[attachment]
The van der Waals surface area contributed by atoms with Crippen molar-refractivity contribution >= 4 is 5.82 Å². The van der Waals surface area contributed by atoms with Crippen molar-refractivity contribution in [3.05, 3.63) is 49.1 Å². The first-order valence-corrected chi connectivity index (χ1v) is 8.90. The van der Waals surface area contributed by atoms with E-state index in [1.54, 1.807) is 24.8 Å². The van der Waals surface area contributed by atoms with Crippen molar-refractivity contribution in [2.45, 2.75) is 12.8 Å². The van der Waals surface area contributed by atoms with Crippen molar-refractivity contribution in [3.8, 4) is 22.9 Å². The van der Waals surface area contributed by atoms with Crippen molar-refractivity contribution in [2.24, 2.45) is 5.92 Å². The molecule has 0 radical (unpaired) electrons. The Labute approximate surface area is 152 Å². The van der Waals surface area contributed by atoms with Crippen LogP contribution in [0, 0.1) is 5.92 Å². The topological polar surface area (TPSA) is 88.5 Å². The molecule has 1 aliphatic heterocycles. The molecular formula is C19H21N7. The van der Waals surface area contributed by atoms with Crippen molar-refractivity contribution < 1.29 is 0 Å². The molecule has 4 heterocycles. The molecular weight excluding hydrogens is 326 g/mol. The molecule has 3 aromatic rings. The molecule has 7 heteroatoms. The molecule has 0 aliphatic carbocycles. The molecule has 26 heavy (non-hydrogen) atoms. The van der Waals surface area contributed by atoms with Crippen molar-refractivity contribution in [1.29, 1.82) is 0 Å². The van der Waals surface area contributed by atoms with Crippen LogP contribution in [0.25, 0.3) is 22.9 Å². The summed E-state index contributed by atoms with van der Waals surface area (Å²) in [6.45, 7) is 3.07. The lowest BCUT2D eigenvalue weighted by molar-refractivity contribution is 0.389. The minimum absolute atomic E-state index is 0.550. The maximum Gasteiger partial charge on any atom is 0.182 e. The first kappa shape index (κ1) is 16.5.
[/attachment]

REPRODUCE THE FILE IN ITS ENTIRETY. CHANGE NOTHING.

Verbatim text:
The van der Waals surface area contributed by atoms with Crippen molar-refractivity contribution >= 4 is 5.82 Å². The van der Waals surface area contributed by atoms with Crippen molar-refractivity contribution in [3.05, 3.63) is 49.1 Å². The first-order valence-corrected chi connectivity index (χ1v) is 8.90. The van der Waals surface area contributed by atoms with E-state index in [1.54, 1.807) is 24.8 Å². The van der Waals surface area contributed by atoms with Crippen molar-refractivity contribution in [2.45, 2.75) is 12.8 Å². The van der Waals surface area contributed by atoms with Crippen molar-refractivity contribution in [3.8, 4) is 22.9 Å². The van der Waals surface area contributed by atoms with Crippen molar-refractivity contribution in [2.24, 2.45) is 5.92 Å². The molecule has 0 radical (unpaired) electrons. The Labute approximate surface area is 152 Å². The van der Waals surface area contributed by atoms with Crippen LogP contribution in [0, 0.1) is 5.92 Å². The topological polar surface area (TPSA) is 88.5 Å². The molecule has 1 aliphatic heterocycles. The molecular formula is C19H21N7. The van der Waals surface area contributed by atoms with Crippen molar-refractivity contribution < 1.29 is 0 Å². The molecule has 4 heterocycles. The molecular weight excluding hydrogens is 326 g/mol. The molecule has 3 aromatic rings. The molecule has 7 heteroatoms. The molecule has 0 aliphatic carbocycles. The molecule has 26 heavy (non-hydrogen) atoms. The van der Waals surface area contributed by atoms with Crippen molar-refractivity contribution in [1.29, 1.82) is 0 Å². The van der Waals surface area contributed by atoms with Crippen LogP contribution in [0.25, 0.3) is 22.9 Å². The summed E-state index contributed by atoms with van der Waals surface area (Å²) in [6.45, 7) is 3.07. The lowest BCUT2D eigenvalue weighted by molar-refractivity contribution is 0.389. The minimum absolute atomic E-state index is 0.550. The maximum Gasteiger partial charge on any atom is 0.182 e. The first kappa shape index (κ1) is 16.5.